Flu shots are recommended every fall for almost everyone over six months of age. Doctors at the Centers for Disease Control (CDC) strongly suggest flu shots for the entire population annually, with the exception of those who are allergic to the flu vaccine or one of its ingredients or those whose immune system is seriously compromised.
The flu, or influenza, is a very serious illness. In fact, more than 500,000 people die globally each year from complications caused by influenza. Additionally, the flu is expensive! Sick employees cost businesses millions of dollars by missing work and seeking medical attention.
Flu symptoms can include fever, chills, coughing, headaches, stuffy nose, aches and pains, exhaustion, or fatigue. In particularly bad cases, vomiting or diarrhea may also occur, especially among children. Because it is highly contagious, the flu often hits communities in waves. “Flu season” tends to start in November, is the heaviest in January and February, and finally fade out around May. Sometimes it can seem like everyone around you has the flu!
Scientists don’t yet understand why the flu is more common in winter. Despite popular belief, however, it does not appear to be related to cold weather — even perpetually warm climates like Florida and Arizona experience flu epidemics around the same time every year. Thankfully, unless complications develop, the flu lasts only a few days, but even the healthiest person will be down for the count while the virus runs its course.
Will a flu shot make you sick?
Like many vaccines, some people debate the effectiveness or the safety of the flu shot. One supposedly scientific study was thought to have shown a link between vaccines and autism in children, but that study was later proven to be bogus. Still, concern lingers among parents. The most common side effects from flu shots are pretty mild: some tenderness or redness at the injection point, or sometimes a brief low-grade fever, headache, or muscle soreness.
If someone tells you they actually got the flu from a flu shot, don’t believe them. The injection either doesn't contain the flu virus at all, or it includes a version that has been deactivated and is not infectious. If they got the flu immediately after a shot, they already had been exposed prior to the inoculation and were going to get sick either way.
Does the flu shot really work?
That’s not to say that the shot is perfect. Epidemiologists and doctors around the world collaborate all year long, only to make an educated guess each spring about which of the bazillions of strains of influenza virus will be infecting the most people the following winter.
Based on recommendations from the World Health Organization (WHO), the U.S. Food and Drug Administration (USDA) decides each year which two or three of those strains are the best choices for the United States to manufacture and distribute as a vaccine. Other countries may choose different strains based on local needs.
Most years, the scientists win this “virus versus virus” match game,.. and millions of people avoid the flu. But because flu strains are changing and mutating constantly, sometimes the scientists’ guess is off. When that happens, the flu shot doesn’t protect you against the strain that ends up being the powerhouse in the next flu season.
Sometimes the virus will mutate in the middle of flu season, so what worked in December might not protect as many people in January, and you could still get sick even if you got a flu shot.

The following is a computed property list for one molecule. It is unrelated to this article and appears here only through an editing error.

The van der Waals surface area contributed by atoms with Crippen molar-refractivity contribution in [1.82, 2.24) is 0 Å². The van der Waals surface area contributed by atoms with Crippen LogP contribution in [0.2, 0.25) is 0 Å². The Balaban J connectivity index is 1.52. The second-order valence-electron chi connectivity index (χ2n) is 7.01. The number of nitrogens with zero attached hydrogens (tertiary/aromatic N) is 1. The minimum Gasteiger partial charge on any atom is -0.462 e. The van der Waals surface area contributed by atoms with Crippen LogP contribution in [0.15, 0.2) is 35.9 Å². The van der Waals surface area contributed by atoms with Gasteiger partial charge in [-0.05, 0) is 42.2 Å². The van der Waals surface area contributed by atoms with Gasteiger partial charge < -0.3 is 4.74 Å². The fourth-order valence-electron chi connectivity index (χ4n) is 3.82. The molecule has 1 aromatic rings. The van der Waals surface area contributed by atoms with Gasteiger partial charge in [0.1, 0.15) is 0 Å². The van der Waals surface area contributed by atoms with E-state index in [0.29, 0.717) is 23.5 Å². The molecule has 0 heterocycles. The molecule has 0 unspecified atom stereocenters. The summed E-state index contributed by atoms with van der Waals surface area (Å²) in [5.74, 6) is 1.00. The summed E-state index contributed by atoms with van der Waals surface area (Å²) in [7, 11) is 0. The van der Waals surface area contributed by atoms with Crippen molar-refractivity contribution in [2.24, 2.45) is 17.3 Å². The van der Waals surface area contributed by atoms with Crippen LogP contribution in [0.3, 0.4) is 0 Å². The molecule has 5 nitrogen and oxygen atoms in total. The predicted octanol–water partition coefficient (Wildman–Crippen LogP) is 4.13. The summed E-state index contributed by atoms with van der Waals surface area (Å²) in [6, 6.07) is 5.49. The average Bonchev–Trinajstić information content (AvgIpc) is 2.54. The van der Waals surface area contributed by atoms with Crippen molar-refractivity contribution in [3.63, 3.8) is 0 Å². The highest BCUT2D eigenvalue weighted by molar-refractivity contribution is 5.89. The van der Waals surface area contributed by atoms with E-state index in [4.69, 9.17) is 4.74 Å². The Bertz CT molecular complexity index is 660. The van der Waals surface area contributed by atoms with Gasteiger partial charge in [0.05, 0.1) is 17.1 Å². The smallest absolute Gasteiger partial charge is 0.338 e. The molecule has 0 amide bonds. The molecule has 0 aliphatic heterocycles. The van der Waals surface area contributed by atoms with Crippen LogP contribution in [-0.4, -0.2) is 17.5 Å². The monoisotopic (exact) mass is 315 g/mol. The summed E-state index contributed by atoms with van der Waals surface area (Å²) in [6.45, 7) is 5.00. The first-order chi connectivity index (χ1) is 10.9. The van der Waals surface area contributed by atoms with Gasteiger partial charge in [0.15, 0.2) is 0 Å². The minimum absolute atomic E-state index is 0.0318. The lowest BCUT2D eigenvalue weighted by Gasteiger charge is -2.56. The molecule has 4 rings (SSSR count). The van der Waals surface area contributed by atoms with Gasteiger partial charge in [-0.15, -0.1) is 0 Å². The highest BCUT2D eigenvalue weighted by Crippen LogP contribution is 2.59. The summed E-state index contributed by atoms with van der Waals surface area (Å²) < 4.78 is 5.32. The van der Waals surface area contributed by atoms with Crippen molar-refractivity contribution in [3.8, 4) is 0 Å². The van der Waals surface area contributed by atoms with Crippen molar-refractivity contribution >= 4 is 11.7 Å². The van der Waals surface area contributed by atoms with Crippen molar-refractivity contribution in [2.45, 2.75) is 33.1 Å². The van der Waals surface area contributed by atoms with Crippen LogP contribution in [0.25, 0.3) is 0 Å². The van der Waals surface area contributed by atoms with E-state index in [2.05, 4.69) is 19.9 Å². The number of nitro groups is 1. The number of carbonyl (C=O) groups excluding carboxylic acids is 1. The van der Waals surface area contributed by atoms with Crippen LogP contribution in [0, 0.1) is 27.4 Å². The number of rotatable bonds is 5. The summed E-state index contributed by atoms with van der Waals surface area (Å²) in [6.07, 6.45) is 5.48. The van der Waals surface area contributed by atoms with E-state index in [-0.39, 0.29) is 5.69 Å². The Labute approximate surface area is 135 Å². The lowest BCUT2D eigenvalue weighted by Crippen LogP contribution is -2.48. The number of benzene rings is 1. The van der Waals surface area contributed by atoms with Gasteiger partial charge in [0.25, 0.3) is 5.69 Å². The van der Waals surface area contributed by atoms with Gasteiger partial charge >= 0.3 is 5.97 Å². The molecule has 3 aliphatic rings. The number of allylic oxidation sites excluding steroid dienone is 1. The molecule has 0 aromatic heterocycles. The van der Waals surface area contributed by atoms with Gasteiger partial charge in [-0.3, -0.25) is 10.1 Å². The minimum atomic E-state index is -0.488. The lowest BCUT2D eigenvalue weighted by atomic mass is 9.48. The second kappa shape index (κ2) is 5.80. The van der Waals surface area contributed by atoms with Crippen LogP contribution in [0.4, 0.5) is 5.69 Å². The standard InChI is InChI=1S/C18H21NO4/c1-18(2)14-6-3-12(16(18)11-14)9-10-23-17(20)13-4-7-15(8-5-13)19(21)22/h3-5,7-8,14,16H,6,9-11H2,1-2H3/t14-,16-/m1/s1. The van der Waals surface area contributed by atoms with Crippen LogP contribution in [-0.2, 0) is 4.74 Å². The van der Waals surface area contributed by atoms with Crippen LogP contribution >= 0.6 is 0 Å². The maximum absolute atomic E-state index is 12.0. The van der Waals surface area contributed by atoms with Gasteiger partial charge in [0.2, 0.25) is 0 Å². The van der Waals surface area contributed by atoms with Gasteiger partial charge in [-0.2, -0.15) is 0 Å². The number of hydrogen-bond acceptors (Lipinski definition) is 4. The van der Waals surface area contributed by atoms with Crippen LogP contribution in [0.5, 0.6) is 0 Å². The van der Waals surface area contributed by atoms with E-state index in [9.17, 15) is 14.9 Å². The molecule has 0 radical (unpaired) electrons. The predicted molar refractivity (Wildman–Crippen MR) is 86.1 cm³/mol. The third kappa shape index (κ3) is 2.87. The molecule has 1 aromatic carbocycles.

Even when that happens, though, flu shots are still a good idea. They’ve been shown to give your immune system a little boost overall, which is never a bad idea. And they do protect you from the strains of flu virus that were in the inoculation.
Although this year’s shot might not attack the #1 virus of the season, it still could very easily ward off #2 and #3 and #16 when they float your way — and maybe next year’s #1 to boot!
What if I don’t get a flu shot?
Without the flu shot, the CDC says another 7.2 million Americans would get sick every year — more than 90,000 of whom would end up in the hospital and potentially die.
People who are at higher risk for complications, such as individuals with asthma, diabetes, or heart disease; young children; adults over 65; individuals who are pregnant or have compromised immune systems; and American Indians and Alaskan Natives, should be especially concerned about getting the flu.
The flu bug can aggravate other health conditions or trigger potentially deadly complications such as pneumonia, bronchitis, sinus infection, or a number of other problems. Check in with your doctor if you have any chronic health conditions to find out if you are at higher risk for complications from the flu.
Parents, note that kids ages 2 to 8 are better off getting the vaccine as a nasal spray rather than a shot, if that form is available in your area.
The good news is that flu shots are free! Thanks to the Affordable Care Act (ACA), immunizations are considered an essential health service. That means the shots must be provided at no cost — not even a copay — by all health-care policies covered by the federal law.
For the vast majority of people, the benefits of flu shots far outweigh any risks. Even on an off-match year, some protection is better than nothing. If not for yourself, think about your family, friends, and coworkers. If you get the flu, they might get it from you. Imagine how popular that would make you. (Of course, that would mean they didn’t get a flu shot, either.)